Sustainability In Beauty: 7 Brands That Mean Serious Business
Almost always, the first ingredient listed on your beauty products’ ingredient lists is water. As the beauty industry’s most commonly-used ingredient, there have been many concerns that this use of water might not be sustainable. And it’s not just the amount of water that is present in your products, but also the amount of water that is used in the manufacturing process. As a titan in the beauty industry, L’Oreal is aiming to reduce the environmental footprint of its plants and distribution centres by 60 per cent by 2020, including water consumption and carbon dioxide emission. And when it comes to animal testing for countries like China, L’Oreal has been working alongside the authorities to push for alternative testing methods so as to reduce and eventually eliminate animal testing. For example, it has opened an Episkin Centre in Shanghai in 2014 to manufacture reconstructed human skin models that can be used for product testing.
Image: Instagram/ @lorealbeautyforall
Every June, in association with World Ocean Day, La Mer launches a Blue Heart Limited Edition Creme de la Mer to raise funds for its Blue Heart Ocean Fund. Set up over a decade ago, the Blue Heart Ocean Fund has been working with advocates, explorers and scientists to support ocean conservation efforts around the world. Most recently in 2018, the Fund focused on the protection of the Azores Islands, Grenada and the East China Sea.
Image: Instagram (@lamer)
Beyond being purveyors of fresh, handmade beauty products, the company has long been an advocate of reducing waste and recycling, including introducing “naked products”, which uses zero packaging. The company also has an ethical buying policy, supporting Fair Trade and Community Trade initiatives and ensuring that suppliers they work with pay fair wages and have safe labour practices. And in the process of manufacturing, the company maximises resources used, doesn’t use genetically modified ingredients and does not practice animal testing. Lush Cosmetics also commits to using green transport, minimising air-freight of products wherever possible, and choosing trains over planes for staff transport when feasible. They’ve also pledged to use green energy suppliers where available and buy energy-saving equipment to optimise the company’s energy consumption.
Image: Instagram (@lush)
For many of us, we regard many Australian beauty brands as leaders in natural and organic beauty. So it comes as no surprise that many of them are also pioneers in being sustainable. Jurlique, for example, has long been proud of its bio-dynamic farm in Adelaide, where it employs farming practices that wholly respect the natural balance of the elements, hence eliminating the use of pesticides and artificial fertilisers. But its efforts do not stop just there as it aims to reuse water and use solar power so as to achieve a reduction in emissions, water and energy.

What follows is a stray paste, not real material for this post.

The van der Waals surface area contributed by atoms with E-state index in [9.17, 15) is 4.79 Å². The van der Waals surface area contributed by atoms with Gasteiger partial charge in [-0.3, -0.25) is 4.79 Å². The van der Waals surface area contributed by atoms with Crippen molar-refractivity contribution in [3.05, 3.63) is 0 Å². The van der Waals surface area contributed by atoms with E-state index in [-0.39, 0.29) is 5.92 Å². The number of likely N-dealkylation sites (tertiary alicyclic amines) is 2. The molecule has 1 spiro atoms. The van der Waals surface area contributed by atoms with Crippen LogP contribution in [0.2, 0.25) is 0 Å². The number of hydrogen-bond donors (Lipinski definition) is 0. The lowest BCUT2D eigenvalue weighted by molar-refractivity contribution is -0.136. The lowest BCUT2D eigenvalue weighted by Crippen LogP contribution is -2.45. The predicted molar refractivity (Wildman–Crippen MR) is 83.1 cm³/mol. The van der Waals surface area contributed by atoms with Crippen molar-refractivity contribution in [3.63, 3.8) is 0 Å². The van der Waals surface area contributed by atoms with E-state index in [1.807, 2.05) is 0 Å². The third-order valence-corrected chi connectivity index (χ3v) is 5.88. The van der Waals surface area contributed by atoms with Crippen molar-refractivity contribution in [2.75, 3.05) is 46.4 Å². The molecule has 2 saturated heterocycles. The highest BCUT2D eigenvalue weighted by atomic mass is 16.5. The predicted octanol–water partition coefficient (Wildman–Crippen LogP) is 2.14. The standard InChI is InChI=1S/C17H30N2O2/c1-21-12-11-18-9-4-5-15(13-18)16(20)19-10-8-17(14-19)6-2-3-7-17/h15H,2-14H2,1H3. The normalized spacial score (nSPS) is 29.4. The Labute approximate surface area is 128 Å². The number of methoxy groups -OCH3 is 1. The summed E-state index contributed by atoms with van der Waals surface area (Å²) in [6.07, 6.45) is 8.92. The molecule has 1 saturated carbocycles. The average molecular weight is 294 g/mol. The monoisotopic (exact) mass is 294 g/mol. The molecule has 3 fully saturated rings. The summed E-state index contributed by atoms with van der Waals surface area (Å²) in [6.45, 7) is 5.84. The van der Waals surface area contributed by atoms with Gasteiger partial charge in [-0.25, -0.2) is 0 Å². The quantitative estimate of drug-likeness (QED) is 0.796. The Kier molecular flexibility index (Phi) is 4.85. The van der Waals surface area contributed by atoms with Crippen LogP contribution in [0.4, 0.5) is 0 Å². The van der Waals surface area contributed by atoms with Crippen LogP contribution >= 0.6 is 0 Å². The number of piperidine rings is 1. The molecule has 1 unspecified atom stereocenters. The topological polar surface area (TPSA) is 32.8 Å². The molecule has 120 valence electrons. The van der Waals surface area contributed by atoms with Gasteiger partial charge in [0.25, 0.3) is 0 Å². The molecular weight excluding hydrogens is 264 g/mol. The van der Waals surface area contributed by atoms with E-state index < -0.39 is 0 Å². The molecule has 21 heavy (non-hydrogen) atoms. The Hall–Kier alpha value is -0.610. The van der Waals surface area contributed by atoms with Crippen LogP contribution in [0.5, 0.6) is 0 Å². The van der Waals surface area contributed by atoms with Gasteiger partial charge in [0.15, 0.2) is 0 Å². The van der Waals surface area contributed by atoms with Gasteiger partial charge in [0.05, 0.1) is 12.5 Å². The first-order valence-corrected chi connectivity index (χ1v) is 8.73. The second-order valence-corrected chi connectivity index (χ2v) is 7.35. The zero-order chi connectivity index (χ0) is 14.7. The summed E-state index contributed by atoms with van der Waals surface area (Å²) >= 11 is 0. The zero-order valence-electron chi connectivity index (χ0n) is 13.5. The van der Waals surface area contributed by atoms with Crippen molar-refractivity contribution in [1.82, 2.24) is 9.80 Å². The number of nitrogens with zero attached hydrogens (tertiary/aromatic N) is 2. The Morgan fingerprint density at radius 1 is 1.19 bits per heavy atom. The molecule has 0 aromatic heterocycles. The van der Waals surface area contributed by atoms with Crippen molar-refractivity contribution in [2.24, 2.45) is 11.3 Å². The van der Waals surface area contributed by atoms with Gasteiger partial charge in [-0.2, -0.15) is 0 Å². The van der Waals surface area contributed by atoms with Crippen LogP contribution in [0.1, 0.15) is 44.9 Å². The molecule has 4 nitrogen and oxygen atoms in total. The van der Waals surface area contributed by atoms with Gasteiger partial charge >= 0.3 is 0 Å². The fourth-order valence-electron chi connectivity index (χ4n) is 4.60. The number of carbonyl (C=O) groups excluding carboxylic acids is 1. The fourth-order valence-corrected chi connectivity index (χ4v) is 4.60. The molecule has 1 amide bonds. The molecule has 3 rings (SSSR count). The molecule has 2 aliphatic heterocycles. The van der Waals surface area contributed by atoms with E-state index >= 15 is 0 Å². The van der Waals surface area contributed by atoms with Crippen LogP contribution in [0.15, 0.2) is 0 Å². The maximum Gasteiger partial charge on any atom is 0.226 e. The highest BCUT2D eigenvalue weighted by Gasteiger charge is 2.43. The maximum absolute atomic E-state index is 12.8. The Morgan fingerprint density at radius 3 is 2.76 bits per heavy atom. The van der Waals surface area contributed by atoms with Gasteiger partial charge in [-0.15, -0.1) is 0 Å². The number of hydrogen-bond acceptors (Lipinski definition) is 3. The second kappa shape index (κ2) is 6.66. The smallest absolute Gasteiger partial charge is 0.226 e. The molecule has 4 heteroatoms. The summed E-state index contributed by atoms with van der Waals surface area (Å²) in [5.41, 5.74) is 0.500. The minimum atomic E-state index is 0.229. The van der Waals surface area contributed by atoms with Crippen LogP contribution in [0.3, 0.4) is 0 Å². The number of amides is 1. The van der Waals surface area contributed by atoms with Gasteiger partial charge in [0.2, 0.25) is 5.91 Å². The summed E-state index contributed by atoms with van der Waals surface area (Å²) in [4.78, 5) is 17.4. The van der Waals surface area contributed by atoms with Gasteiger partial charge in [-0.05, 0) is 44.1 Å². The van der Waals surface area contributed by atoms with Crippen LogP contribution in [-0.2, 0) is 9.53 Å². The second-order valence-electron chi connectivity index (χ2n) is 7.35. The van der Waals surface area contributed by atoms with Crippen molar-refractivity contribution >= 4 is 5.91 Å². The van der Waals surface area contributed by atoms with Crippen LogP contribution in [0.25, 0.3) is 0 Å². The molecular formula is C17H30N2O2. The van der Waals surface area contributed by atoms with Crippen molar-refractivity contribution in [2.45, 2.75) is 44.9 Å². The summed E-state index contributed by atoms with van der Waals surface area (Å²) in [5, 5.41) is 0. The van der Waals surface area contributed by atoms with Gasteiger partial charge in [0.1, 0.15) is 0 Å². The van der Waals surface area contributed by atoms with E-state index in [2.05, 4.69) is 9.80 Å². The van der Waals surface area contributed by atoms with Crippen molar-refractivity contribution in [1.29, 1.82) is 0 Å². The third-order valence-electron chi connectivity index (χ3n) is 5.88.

Image: Instagram (@jurlique)
Known for its apothecary-like aesthetic, Aesop is an Australian skincare brand now widely available in cities all over the world. More than its effective formulas, Aesop also credits its growth to its brand philosophy of transparency. The FAQs section of the brand website contains answers to dozens of questions about ingredients the products contain. For example, while some of their products contain palm oil, they use only sources that are certified sustainable. The products are also formulated without colourants, mineral oils, silicones and parabens while it uses recyclable materials in their packaging. The company also does not conduct animal testing and only works with suppliers who are cruelty-free.
Image: Instagram (@aesopskincare)
Neal’s Yard Remedies
Since its launch in 1981, Neal’s Yard Remedies has been adopting sustainable and ethical business practices. From becoming certified organic, being carbon neutral and giving back to local communities where ingredients are sourced, the UK-based brand has been a leader in sustainability. It works with organisations like World Land Trust and Makira Project to protect nature reserves and endangered species. All paper bags it uses are made of 100 per cent recycled paper and moving forward, it has also pledged to use only recycled plastic by 2025.
Image: Instagram (@nealsyardremedies)
If you notice, Dior has reduced the amount of packaging used in its products, including removing excess cardboard and paper leaflets. Not only does that directly reduce waste, it also enables more effective shipment of products as the size and weight of cargo are now reduced. Water consumption has also been reduced by 71 per cent in seven years and nearly 70 per cent of waste produced is now recycled. In addition, Dior also sources 90 per cent of its resources used in product packaging from forests that have been certified sustainable by PEFC, an international certification body that promotes sustainable forest management.